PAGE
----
Intro: Smart Terrarium
The story has begun with two greek tortoises. They were christmas gifts to my son. Cute reptiles, they just need some special circumstances like controlled temperature, humidity and UVB light for their healthy shell growth. I have red a few books about the tortoise habitats and tried to look for a "smart" terrarium controller for them, but I couldn't find any.
OK. Then build one!
Step 1: Project Summary
The base is a Wemos D1 ESP8266 arduino compatible board. Why not Arduino? Because ESP8266 has wifi capabilities and I needed internet connection for OTA (Over The Air) updates and NTP (Network Time Protocol) updates for the built in RTC (Real Time Clock) module. The tortoises need controlled temperature between 33°C and 38°C, and controlled humidity around 50-60%. That's why the terrarium has four temperature sensors (three DHT22 temperature/humidity sensors and the DS3231 RTC module's own integrated temperature sensor).
These sensors are in the cave, on the runway and in the furnace (where the heaters are) and the last one is integrated in RTC module in the control-room which is measuring the temperature near to the electronics. In the furnace there are three lightbulbs, two pieces (a 25W and a 50W bulbs) for the heating, and a special UVB one. The terrarium has a thermostat part, it can control these bulbs through the 4 channel relay module (I use only three relays, but there was no 3 channel module:))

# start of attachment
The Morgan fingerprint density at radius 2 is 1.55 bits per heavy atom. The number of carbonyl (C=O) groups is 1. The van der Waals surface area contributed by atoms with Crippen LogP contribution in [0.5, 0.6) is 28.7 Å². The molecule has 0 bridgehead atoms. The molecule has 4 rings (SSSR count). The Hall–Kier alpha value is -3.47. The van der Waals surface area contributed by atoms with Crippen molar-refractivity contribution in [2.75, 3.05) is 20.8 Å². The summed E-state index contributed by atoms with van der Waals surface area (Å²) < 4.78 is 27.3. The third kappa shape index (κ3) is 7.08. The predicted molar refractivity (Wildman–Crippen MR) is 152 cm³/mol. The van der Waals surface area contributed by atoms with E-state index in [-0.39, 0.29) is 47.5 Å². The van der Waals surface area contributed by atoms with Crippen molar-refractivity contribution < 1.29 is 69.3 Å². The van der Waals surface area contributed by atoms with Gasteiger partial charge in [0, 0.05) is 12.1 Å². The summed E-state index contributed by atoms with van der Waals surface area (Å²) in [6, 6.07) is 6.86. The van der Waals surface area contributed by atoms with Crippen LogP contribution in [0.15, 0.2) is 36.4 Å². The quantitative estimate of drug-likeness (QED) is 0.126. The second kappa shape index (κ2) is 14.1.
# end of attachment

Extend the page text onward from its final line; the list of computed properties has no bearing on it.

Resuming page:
The heating works based on the cave sensor data, the thermostat is checking every 10 minutes and compares the sensor data to the predefined optimal temperature and turns the bulbs on or off as the temperature requires. It's not working night and day of course, the controller counts the sunrise and sunset time every day (based on the date and geographic coordinates) and the heating is working only on daytime. The UVB control is using sunrise/sunset also and it's working 9 hours a day.
On the front face of the cave there is a built in 2*16 character LCD display which shows the most important parameters, and informations about the terrarium, for instance:
- Terrarium start parameters
- Connect to wifi (SSID)
- IP address
In the night the LCD backlight is turned off, and just a 5mm blue LED shows the working status of the terrarium.
Step 2: Internet of Things Tortoises
Web, cloud, mobile
The terrarium is connected to Twitter (https://twitter.com/smartterrarium), tweets important changes and errors, and connected to Thingspeak (https://thingspeak.com/channels/126060) where you check the current temperature and humidity parameters of the system (the cave, the runway, the furnace and the control room) and there is a chart about the heating power output. Last but not least the Smart Terrarium has a web server, from the local network you can check the main parameters with an internet browser.